Women who use methamphetamine during pregnancy may be placing their unborn children at risk for behavioral problems during childhood, researchers found.
At ages 3 and 5, children who had been exposed to methamphetamine in the womb had greater emotional reactivity and higher levels of anxiety and depression than their unexposed peers, according to Linda LaGasse of Brown University in Providence, R.I., and colleagues.
Also, at age 5 only, exposure was associated with externalizing behavior problems (acting out) and attention-deficit/hyperactivity disorder (ADHD) symptoms, the researchers reported online ahead of the April issue of Pediatrics.
"The ability to identify specific behavioral syndromes in children as early as preschool age could lead to the development of preventive intervention programs," they wrote, adding that early intervention "may prevent escalation into delinquency and psychopathology."
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Methamphetamine is used by more people around the world than cocaine and opiates combined and, unlike other drugs, methamphetamine is used for the first time more often by women than by men.
That raises concerns about the effects of prenatal exposure to methamphetamine, which has been associated with adverse effects on fetal growth, infant neurobehavior, and fine motor function. Little is known, however, about the potential impact on early childhood behavior.
So the researchers turned to the Infant Development, Environment, and Lifestyle (IDEAL) study, a prospective, longitudinal study of prenatal methamphetamine exposure using participants from Los Angeles, Honolulu, Des Moines, Iowa, and Tulsa, Okla.
Methamphetamine use during pregnancy was either reported by the mothers or confirmed by a meconium screen. Women in the comparison group denied using methamphetamine and had a negative meconium screen.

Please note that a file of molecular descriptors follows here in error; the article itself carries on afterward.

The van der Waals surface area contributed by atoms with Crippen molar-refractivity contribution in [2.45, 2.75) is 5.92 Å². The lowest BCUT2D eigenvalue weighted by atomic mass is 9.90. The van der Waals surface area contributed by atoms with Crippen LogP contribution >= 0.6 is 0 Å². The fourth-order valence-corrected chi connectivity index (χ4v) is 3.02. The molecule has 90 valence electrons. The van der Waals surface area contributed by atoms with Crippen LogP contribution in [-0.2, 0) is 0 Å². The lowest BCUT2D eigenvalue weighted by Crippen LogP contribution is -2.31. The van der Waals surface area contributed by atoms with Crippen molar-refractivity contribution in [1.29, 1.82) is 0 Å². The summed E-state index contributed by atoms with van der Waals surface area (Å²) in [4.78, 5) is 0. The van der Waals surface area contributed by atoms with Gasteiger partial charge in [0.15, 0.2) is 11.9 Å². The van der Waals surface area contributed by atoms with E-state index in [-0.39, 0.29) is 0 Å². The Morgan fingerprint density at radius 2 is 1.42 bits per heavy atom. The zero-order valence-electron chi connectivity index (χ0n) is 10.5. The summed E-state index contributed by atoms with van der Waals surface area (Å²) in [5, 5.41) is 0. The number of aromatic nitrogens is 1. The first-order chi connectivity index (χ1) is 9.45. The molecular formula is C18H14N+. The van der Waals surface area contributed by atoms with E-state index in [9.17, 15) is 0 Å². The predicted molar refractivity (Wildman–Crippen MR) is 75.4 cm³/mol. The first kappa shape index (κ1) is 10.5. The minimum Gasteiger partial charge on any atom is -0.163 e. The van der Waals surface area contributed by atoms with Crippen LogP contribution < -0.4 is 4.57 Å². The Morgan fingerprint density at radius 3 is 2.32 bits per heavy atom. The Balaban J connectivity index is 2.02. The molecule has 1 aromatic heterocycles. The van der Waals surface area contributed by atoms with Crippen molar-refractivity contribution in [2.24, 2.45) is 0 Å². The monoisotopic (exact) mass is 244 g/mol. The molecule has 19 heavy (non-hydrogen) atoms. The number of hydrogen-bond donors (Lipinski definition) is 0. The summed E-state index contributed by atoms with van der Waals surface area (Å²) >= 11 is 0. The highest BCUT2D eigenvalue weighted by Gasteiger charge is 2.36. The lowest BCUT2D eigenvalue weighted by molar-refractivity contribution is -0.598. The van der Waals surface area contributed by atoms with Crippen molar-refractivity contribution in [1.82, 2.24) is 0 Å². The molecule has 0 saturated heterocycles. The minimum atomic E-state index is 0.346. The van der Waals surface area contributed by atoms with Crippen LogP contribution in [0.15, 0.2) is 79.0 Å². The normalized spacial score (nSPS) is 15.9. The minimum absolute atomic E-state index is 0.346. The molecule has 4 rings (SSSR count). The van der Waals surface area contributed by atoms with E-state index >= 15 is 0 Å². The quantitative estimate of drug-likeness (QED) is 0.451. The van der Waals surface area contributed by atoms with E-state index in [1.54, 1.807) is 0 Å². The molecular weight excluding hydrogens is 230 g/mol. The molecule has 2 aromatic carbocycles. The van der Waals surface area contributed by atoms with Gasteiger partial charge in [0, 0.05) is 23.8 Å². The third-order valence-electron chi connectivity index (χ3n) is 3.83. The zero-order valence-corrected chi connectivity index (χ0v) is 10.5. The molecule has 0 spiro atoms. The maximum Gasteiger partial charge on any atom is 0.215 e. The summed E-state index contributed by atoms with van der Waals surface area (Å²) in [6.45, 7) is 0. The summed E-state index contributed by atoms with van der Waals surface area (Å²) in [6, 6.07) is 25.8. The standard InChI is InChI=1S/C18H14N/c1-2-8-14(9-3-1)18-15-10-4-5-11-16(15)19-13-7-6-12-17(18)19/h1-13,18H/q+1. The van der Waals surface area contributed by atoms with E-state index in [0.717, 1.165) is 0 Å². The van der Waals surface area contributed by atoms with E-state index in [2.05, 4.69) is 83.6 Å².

The current analysis included 166 children who had been exposed to methamphetamine and 164 who had not. They were assessed for behavior problems at ages 3 and 5 using the caregiver-reported Child Behavior Checklist administered by a study interviewer.
After adjustment for numerous potential confounders -- including environmental risk and prenatal exposure to cigarettes, alcohol, and marijuana -- prenatal methamphetamine exposure was associated with some behavior problems in the children.
The significantly greater levels of externalizing and ADHD symptoms in the exposed children at age 5 were the result of decreases in these symptoms in the comparison group, but not in the methamphetamine-exposed group.
Heavy use of methamphetamine -- defined as use at least three days a week during pregnancy -- was associated with attention problems and withdrawn behavior at both ages. Prenatal methamphetamine exposure was not, however, associated with internalizing behavior or total behavioral problems.
The findings on externalizing behaviors in the current study are consistent with studies of prenatal cocaine exposure, despite differences in study populations. The cocaine studies were mostly conducted with inner-city, black, low-income, poorly educated mothers, while the IDEAL study was conducted with mostly non-black, working class, and educated mothers from rural areas.
"Despite adjustment for demographic factors, the population differences suggest that these effects on behavior problems are quite robust and may have substantial public health implications, because problems as noted on the Child Behavior Checklist tend to persist over time and predict later psychopathology and criminal behavior that place tremendous burdens on society," the authors wrote.
They acknowledged that the findings might not be generalizable to all women who use methamphetamine during pregnancy and that the study may be limited by recall bias regarding the use of methamphetamine during pregnancy and by reporting bias regarding children's behavior.